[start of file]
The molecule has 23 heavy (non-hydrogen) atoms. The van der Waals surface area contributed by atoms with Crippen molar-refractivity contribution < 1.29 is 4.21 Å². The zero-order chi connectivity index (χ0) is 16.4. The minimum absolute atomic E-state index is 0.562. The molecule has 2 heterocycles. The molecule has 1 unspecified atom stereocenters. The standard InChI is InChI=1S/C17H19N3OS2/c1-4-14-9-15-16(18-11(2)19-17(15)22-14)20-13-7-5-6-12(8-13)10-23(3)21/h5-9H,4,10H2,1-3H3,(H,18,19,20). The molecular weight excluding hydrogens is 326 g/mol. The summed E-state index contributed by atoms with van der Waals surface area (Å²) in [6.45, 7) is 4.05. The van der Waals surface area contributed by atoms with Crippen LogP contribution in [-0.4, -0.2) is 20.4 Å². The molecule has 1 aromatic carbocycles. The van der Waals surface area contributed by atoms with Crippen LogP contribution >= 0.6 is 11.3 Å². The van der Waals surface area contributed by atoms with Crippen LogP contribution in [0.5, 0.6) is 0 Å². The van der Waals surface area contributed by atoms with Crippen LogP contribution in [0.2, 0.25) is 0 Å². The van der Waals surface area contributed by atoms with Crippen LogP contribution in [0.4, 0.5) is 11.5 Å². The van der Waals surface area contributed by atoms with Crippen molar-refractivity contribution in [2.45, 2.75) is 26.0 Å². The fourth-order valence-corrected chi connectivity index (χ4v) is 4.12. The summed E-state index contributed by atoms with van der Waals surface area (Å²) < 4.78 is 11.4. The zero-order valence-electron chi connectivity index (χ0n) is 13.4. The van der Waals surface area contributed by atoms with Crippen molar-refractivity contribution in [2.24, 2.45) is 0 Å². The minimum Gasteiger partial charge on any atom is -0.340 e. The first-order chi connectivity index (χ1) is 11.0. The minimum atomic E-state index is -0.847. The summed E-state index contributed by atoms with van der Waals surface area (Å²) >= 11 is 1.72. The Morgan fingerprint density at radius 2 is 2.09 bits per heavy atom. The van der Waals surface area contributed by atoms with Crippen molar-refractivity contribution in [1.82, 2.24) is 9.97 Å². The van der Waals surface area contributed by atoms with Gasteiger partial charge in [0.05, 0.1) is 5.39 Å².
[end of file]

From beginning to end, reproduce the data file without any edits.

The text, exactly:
The molecule has 23 heavy (non-hydrogen) atoms. The van der Waals surface area contributed by atoms with Crippen molar-refractivity contribution < 1.29 is 4.21 Å². The zero-order chi connectivity index (χ0) is 16.4. The minimum absolute atomic E-state index is 0.562. The molecule has 2 heterocycles. The molecule has 1 unspecified atom stereocenters. The standard InChI is InChI=1S/C17H19N3OS2/c1-4-14-9-15-16(18-11(2)19-17(15)22-14)20-13-7-5-6-12(8-13)10-23(3)21/h5-9H,4,10H2,1-3H3,(H,18,19,20). The molecular weight excluding hydrogens is 326 g/mol. The summed E-state index contributed by atoms with van der Waals surface area (Å²) in [6.45, 7) is 4.05. The van der Waals surface area contributed by atoms with Crippen LogP contribution in [-0.4, -0.2) is 20.4 Å². The molecule has 1 aromatic carbocycles. The van der Waals surface area contributed by atoms with Crippen LogP contribution >= 0.6 is 11.3 Å². The van der Waals surface area contributed by atoms with Crippen LogP contribution in [0.5, 0.6) is 0 Å². The van der Waals surface area contributed by atoms with Crippen LogP contribution in [0.2, 0.25) is 0 Å². The van der Waals surface area contributed by atoms with Crippen LogP contribution in [0.4, 0.5) is 11.5 Å². The van der Waals surface area contributed by atoms with Crippen molar-refractivity contribution in [2.45, 2.75) is 26.0 Å². The fourth-order valence-corrected chi connectivity index (χ4v) is 4.12. The summed E-state index contributed by atoms with van der Waals surface area (Å²) < 4.78 is 11.4. The zero-order valence-electron chi connectivity index (χ0n) is 13.4. The van der Waals surface area contributed by atoms with Crippen molar-refractivity contribution in [2.24, 2.45) is 0 Å². The minimum Gasteiger partial charge on any atom is -0.340 e. The first-order chi connectivity index (χ1) is 11.0. The minimum atomic E-state index is -0.847. The summed E-state index contributed by atoms with van der Waals surface area (Å²) >= 11 is 1.72. The Morgan fingerprint density at radius 2 is 2.09 bits per heavy atom. The van der Waals surface area contributed by atoms with Crippen molar-refractivity contribution in [1.82, 2.24) is 9.97 Å². The van der Waals surface area contributed by atoms with Gasteiger partial charge in [0.05, 0.1) is 5.39 Å².